Kee Beach (also spelled Ke`e Beach) is one of the most popular beaches in Kauai, Hawaii and perhaps the most frequented in the island's north shore. It is actually the last beach accessible by vehicles on the north shore. Both locals and tourists flock to the beach to experience its manificent views and clear waters so expect huge crowds especially during weekends.
Built like a lagoon, the beach is protected from waves by reefs which provide a good venue for swimming and snorkeling during summer season when the water is calm and the tide is not too high. The shallow waters is also ideal for swimming among families with young chicldren.
The water is very clear and aquatic life is abundant. Fishes that are present in the water include wrasses, butterflyfish, damselfish, goatfish, convictfish, and surgeonfish. If you are lucky, you can spot monk seals taking naps at the beach's coarse while sand. Interestingly, Kee Beach is also famous for the wild chickens (or infamous if you abhor the creatures) that made the area their home. They are practically harmless but avoid feeding some of them if you don't want the rest of the brood to come over to you to ask for food. So aside from the sounds of waves, expect ocassional clucking and crowing from the beach's resident fowls.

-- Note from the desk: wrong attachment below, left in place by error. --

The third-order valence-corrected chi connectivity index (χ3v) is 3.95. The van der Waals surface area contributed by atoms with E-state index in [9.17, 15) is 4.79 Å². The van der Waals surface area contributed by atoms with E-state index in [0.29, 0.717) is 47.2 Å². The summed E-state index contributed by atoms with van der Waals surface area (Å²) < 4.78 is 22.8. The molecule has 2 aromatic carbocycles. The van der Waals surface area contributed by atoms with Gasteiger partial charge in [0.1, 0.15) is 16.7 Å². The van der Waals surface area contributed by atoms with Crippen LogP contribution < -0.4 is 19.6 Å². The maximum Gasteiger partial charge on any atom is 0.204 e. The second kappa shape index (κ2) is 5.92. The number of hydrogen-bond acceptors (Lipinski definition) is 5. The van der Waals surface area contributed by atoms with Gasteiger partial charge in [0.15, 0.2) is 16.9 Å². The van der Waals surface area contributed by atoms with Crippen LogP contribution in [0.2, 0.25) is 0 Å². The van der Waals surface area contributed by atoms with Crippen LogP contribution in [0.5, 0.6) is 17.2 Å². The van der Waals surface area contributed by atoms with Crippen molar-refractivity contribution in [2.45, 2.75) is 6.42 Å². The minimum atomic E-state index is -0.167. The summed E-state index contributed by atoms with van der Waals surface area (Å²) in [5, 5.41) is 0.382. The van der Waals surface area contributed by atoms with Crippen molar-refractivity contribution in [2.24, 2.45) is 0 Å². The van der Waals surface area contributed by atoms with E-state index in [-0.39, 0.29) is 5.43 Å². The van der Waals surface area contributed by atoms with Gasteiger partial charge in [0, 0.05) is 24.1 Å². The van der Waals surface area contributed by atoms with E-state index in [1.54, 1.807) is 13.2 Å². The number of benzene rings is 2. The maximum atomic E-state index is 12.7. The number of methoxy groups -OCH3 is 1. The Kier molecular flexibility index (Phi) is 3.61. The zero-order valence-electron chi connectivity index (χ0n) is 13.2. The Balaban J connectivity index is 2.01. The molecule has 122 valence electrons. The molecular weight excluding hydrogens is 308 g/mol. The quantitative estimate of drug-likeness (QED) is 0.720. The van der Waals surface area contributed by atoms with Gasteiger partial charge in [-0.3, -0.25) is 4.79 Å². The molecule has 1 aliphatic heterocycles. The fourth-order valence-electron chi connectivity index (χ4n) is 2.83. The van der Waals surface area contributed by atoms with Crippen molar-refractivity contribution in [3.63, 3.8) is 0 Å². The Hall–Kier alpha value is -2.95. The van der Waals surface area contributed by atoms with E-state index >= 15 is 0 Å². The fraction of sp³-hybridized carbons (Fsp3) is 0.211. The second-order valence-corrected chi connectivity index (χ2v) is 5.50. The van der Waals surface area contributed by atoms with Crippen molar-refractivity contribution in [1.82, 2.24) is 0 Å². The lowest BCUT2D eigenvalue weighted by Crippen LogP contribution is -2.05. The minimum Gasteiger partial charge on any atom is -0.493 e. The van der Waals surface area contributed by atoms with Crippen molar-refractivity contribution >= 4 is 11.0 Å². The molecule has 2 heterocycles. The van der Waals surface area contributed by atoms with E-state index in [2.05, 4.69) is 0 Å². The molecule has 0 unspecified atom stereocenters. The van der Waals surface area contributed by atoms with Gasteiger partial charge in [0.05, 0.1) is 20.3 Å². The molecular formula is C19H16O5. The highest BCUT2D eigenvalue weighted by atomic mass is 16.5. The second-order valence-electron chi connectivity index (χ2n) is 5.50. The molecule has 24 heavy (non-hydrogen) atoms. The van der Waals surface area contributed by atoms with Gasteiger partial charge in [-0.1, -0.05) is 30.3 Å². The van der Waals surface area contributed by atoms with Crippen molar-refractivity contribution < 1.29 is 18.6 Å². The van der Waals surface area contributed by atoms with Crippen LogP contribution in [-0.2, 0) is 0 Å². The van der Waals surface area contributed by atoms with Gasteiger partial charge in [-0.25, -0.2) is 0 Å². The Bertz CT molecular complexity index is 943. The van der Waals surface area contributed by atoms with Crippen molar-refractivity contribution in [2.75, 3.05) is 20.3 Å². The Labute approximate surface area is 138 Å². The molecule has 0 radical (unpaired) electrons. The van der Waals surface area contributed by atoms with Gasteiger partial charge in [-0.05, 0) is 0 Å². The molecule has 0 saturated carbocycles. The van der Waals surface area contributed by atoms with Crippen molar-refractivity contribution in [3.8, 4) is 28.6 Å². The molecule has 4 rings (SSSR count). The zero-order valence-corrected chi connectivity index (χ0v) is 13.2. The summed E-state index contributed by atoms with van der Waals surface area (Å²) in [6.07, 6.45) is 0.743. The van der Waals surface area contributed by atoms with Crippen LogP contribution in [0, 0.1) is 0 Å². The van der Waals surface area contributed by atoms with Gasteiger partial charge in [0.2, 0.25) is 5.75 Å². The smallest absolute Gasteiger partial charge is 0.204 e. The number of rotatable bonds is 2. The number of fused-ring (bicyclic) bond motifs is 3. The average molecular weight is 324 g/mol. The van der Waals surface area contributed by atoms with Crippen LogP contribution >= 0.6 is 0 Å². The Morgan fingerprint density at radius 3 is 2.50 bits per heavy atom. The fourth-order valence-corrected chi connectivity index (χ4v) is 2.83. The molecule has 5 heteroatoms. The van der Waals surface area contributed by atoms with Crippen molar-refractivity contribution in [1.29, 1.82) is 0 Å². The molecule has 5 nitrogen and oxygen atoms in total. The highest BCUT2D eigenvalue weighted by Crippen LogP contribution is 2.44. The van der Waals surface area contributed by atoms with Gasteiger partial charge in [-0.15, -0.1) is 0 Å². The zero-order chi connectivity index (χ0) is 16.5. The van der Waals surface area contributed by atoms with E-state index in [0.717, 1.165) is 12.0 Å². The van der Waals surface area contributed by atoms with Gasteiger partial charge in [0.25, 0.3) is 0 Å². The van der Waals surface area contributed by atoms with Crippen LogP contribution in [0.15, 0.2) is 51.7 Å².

Located at end of Highway 560, the beach is also the start of the Kalalau Trail. Hikers usually stop by to relax at the beach after an adventure in the trails. The beach offers magnificent views of mountains of the Na Pali coast to the west. The sunsets here are awe-inspiring, definitely among the best in the world.
There are lots of ironwood trees and lush vegetation in the backshore providing shady areas perfect for picnics and relaxation. The public parking, however, is ridiculously limited so come in early to get a spot. There are bathrooms, showers and lifeguards.
Aside from the tropical splendor that is Kee beach, the area is also home to several important archaeological sites associated with the hula, including Kauluapaoa Heiau, a temple dedicated to Laka (goddess of the hula) which also served as a school for hula. These sites are still used by hula halau for graduation and other ceremonies.